As dominating as the Botterill-
Wiseman-Oliver line has been in the
early season, the best may be yet to
come.
Oliver, a 35-goal scorer a year ago,
did not score this season until the third
period of the Notre Dame game Satur-
day. When he starts scoring at his regu-
lar rate, opposing teams willhave their
hands full.
"Ithink we're going tobe oneofthe
better lines in our league," Wiseman
said. "Oliver, everyone knows he can
score. He's gothis first couple now and
things are just going to be a bit easier
for him. He's going to put the puck in
from anywhere.
"When he does that they're not
going to be able to key on one guy."
And according to Oliver, a strong
performanceby Michigan's firstlineis
tantamount to CCHA prominence.
AI hope our line can play like a
leader," Oliver said. "We've got to
establish a presence. If we can do that,
our team can be successful."
BIG TENAWARDS

MARK FRIEDMAN/Daily
Wolverine center Brian Wiseman carries the puck up ice against Notre Dame
Saturday at Yost Ice Arena.

'Black Jack' McDowell cards Cy Young Award
Becomes first White Sox pitcher to win trophy since LaMarr Hoyt in 1983

NEW YORK (AP) - Jack
McDowell of the Chicago White Sox
won his first American League Cy
Young Award yesterday, a year after
finishing second in the voting.
McDowell, who was 22-10 and led
the AL in victories, easily outdistanced
Randy Johnson of the Seattle Mariners
invoting bytheBaseballWritersAsso-
ciation of America.
McDowell
received 21
first-place
votes, six sec-
onds and one
third for 124
points, based
on a 5-3-1 sys-
McDowell tem. Johnson
had six firsts, 14 seconds and one third
for 75 points.
Kevin Appier of the Kansas City
Royals was third with one first, four
seconds and 13 thirds for 30 points,
followed by Jimmy Key of the New
York Yankees with 14 points and

TorontoBlueJaysrelieverDuane Ward
with five points.
Two Blue Jays followed, with Pat
Hentgen getting three points and Juan
Guzman getting one.
McDowell, who won 20games and
finished behind Oakland Athletes'
Dennis Eckersley in last year's voting,
won this time despite a 3.37 ERA,
third-highest ever foraCy Young win-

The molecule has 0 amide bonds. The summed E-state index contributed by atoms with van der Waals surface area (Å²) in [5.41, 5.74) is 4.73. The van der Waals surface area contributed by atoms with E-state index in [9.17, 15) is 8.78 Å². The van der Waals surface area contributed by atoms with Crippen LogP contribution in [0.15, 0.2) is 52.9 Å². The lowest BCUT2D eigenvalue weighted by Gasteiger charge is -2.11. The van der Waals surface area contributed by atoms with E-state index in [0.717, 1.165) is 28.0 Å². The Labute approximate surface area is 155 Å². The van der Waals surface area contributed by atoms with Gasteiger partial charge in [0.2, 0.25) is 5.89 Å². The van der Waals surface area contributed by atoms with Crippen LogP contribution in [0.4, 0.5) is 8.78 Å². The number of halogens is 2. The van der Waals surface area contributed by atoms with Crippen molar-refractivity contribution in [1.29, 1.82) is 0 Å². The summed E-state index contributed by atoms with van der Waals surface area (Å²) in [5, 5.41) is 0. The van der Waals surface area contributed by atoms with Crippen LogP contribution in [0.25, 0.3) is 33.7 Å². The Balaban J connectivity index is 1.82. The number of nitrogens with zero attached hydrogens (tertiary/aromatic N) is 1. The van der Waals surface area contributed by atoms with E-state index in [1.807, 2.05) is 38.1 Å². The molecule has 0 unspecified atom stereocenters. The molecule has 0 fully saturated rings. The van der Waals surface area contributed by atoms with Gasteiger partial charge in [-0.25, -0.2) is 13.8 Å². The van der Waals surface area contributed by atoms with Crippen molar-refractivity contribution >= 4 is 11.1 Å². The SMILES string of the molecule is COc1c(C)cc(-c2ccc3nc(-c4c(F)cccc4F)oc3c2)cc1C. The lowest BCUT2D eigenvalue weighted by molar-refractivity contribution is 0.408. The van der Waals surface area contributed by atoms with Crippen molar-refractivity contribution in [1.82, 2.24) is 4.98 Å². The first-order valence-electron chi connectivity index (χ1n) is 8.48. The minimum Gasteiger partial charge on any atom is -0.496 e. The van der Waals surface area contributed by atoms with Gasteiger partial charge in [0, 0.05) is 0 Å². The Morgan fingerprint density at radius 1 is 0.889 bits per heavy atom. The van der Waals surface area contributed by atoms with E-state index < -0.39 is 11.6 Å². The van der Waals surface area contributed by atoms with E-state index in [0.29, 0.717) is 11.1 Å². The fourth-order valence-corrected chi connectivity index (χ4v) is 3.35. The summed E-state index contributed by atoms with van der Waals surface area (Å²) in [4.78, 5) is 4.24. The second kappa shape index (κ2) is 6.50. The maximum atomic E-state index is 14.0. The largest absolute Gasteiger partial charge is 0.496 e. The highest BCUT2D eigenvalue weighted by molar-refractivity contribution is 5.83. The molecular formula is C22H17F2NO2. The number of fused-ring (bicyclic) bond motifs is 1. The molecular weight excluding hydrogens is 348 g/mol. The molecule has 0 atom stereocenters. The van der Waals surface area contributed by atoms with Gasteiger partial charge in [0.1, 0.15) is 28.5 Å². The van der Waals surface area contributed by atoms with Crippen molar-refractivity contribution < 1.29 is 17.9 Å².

ner.
LaMarr Hoytof the White Sox had
a 3.68 ERA in 1983 and Rick Sutcliffe
a3.64ERA in 1984 with the Cleveland
Indians and the Chicago Cubs.
Sutcliffe was 4-5 with a 5.15 ERA
for Cleveland and 16-1 with a 2.69
ERA for the Cubs.
McDowell, a 27-year-old right-
hander, slumped late, going 2-3 with a
3.51 ERA after Aug. 31.
He also was 0-2 with a 10.00
ERA against Toronto in Chicago's
six-game playoff loss, but voting
was completed before the start of
the postseason.

McDowell led the AL this year
with fourshutouts and was secondwith
256-213 innings.
He is the winningest pitcher of
the 1990s at73-39 and is third among
active pitchers in winning percent-
age at .623, trailing Roger Clemens
of the Boston Red Sox (.655) and

Dwight Gooden of the New York
Mets (.655).
McDowell is the third White Sox
pitcher to win the award, joining Hoyt
and Early Wynn (1959).
Only two players earned bonuses
for their Cy Young finishes. Key got
$50,000 and Ward earned $25,000.

0

Rangers land
Larmer in
three-way deal
CHICAGO (AP)-SteveLarmer,
holding out fora$4.3 million contract,
was the key player in a three-way,
eight-playerNHL trade yesterday that
sent him to the Hartford Whalers and
then to the New York Rangers.
The Chicago Blackhawks sent
Larmer and defenseman Bryan
MarchmenttotheWhalersforleftwing
Pat Poulin and defenseman Eric
Weinrich. Hartford then sentrightwing
Larmer, left wing Nick Kypreos,
defenseman Barry Richter and a draft
choicetothe Rangers. New York traded
defenseman James Patrick and center
Darren Turcotte to the Whalers.
"Larmer is a top-line player ca-
pable of playing in any situation that
arises during agame,"Rangerscoach
Mike Keenan said. "He is very intel-
ligent, extremely competitive and, as
you know, he will play hurt."
Larmer, atwo-time all-star, had 35
goals and 35 assists last year. His best
season was 1984-85, when he scored
46goals.In 1990-91,hehad 101 points.
He is the fourth leading scorer in
Blackhawks history with 406 goals and
517 assists.
"It was based purely that I needed
a change of scene, nothing more than
that," Larmer said. "I had been in
Chicagofor11yearsandIfeltIneeded
to be around new people."
Marchment, with one goal and five
assists this year, has 52 penalty min-
utes.
Asarookielastseason, Poulin, 20,
had20goals and31 assists. Weinrich,
a member of the 1988 U.S. Olympic
team, wenttoHartfordin August 1992
from the New Jersey Devils.

9 1

AP PHOTO
Chicago White Sox pitcher Jack McDowell captured the 1993 AL Cy Young
Award. McDowell's ERA of 3.37 was the third-highest for a Cy Young winner.